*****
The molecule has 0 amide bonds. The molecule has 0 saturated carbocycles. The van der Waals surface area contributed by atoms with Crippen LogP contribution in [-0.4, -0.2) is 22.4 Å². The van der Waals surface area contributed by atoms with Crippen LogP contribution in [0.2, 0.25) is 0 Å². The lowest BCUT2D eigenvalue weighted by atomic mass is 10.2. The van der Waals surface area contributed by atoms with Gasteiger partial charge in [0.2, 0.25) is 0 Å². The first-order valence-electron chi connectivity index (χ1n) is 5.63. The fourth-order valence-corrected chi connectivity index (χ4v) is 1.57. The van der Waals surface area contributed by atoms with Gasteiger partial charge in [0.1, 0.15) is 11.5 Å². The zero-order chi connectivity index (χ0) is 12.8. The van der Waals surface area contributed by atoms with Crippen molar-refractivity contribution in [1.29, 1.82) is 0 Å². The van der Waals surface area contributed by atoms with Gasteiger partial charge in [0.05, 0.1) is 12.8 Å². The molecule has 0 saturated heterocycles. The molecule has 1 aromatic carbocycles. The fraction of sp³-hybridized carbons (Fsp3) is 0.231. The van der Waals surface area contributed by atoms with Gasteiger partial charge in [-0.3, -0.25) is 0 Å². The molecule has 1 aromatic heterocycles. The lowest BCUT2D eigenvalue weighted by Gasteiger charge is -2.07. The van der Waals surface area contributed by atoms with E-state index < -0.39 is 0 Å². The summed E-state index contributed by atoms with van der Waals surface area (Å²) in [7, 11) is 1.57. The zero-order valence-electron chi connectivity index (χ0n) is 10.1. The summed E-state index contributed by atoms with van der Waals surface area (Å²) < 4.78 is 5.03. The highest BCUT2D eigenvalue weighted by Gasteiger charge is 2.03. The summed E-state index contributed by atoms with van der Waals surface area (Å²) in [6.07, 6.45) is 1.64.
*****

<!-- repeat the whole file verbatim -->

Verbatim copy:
The molecule has 0 amide bonds. The molecule has 0 saturated carbocycles. The van der Waals surface area contributed by atoms with Crippen LogP contribution in [-0.4, -0.2) is 22.4 Å². The van der Waals surface area contributed by atoms with Crippen LogP contribution in [0.2, 0.25) is 0 Å². The lowest BCUT2D eigenvalue weighted by atomic mass is 10.2. The van der Waals surface area contributed by atoms with Gasteiger partial charge in [0.2, 0.25) is 0 Å². The first-order valence-electron chi connectivity index (χ1n) is 5.63. The fourth-order valence-corrected chi connectivity index (χ4v) is 1.57. The van der Waals surface area contributed by atoms with Gasteiger partial charge in [0.1, 0.15) is 11.5 Å². The zero-order chi connectivity index (χ0) is 12.8. The van der Waals surface area contributed by atoms with Crippen molar-refractivity contribution in [1.29, 1.82) is 0 Å². The van der Waals surface area contributed by atoms with Gasteiger partial charge in [0.05, 0.1) is 12.8 Å². The molecule has 0 saturated heterocycles. The molecule has 1 aromatic carbocycles. The fraction of sp³-hybridized carbons (Fsp3) is 0.231. The van der Waals surface area contributed by atoms with Gasteiger partial charge in [-0.3, -0.25) is 0 Å². The molecule has 1 aromatic heterocycles. The lowest BCUT2D eigenvalue weighted by Gasteiger charge is -2.07. The van der Waals surface area contributed by atoms with E-state index < -0.39 is 0 Å². The summed E-state index contributed by atoms with van der Waals surface area (Å²) in [7, 11) is 1.57. The zero-order valence-electron chi connectivity index (χ0n) is 10.1. The summed E-state index contributed by atoms with van der Waals surface area (Å²) < 4.78 is 5.03. The highest BCUT2D eigenvalue weighted by Gasteiger charge is 2.03. The summed E-state index contributed by atoms with van der Waals surface area (Å²) in [6.07, 6.45) is 1.64.